2018-03-15 / Viewpoint

The VIEW from here

Anxiety and airplanes


Emily Caswell Emily Caswell Anyone who has flown lately can attest that going through airport security is not fun. Taking off yours shoes, finding your liquids and putting them in a separate bin, removing your computer and putting that in a separate bin and so on. It’s a nerve-wracking experience and one that I have never found funny, until a recent trip with my better half.

Those who know Matt know that he has a nervous energy about him. Scratch that, I’m going to be totally honest, we both have nervous energy, so traveling together is a real trip (get it?!). Somehow when I fly alone I’m okay, but when we’re together one of us is always nauseous or hungry or sweaty or cold or has a headache — all induced by what I call airplane anxiety.

Until a few years ago, we only took trips that required car travel. We upgraded a couple years ago to include a trip that involved a short flight that left from the airport closest to home. This year, however, I decided that while I love traveling with my friends, I wanted to travel more with Matt as I love experiencing new places and things with him. When I made that declaration, however, I was forgetting how stressful flying together can be. Our trip two weeks ago, for example, left from the airport far from our home. We were flying a less-than-great airline, so I wanted to arrive plenty early. I checked us in 24 hours in advance, ensured he had an aisle seat (something I always reserve for myself when not traveling with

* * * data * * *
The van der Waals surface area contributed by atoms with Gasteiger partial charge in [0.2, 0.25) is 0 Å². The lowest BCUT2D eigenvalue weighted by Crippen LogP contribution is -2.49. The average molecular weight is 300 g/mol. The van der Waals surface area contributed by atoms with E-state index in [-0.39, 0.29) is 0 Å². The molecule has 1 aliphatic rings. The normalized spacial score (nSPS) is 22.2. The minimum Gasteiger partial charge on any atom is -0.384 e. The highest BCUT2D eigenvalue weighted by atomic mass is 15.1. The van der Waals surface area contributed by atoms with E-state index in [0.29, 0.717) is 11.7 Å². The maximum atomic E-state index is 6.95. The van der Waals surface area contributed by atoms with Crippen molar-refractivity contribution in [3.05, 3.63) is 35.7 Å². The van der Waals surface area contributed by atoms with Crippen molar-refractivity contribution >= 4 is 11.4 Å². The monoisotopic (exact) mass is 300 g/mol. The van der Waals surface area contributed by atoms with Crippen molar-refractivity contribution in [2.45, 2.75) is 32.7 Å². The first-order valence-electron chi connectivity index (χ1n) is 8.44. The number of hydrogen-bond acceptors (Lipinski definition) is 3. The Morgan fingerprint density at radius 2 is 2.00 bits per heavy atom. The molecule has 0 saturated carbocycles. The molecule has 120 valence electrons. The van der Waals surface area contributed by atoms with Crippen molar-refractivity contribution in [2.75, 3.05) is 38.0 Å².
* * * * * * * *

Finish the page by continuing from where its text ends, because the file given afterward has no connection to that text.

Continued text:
Matt) and told him we had to leave the house

20 minutes earlier than we actually did.

The roads were bad and the parking garage at the airport was packed. By the time we hit the security line we were frazzled and the line was long. When we finally approached the bins, I saw Matt move like I’ve never seen before. I pride myself on being pretty quick at security, but he whipped off his belt and shoes with a force I’ve only seen robots use in action movies. His face went blank, he stopped speaking to me and he emptied the contents of our shared carry-on and his backpack with an efficiency that was as much odd as impressive. His jagged movements were so pronounced I thought for sure he was in for a full body search based on strange behavior alone. But we made it and as we took our seat at the gate I acted out what I’d just seen. He agreed he’s weird, but assured me that I’m weird too. We had a good laugh, popped our Dramamine and planned our next trip.

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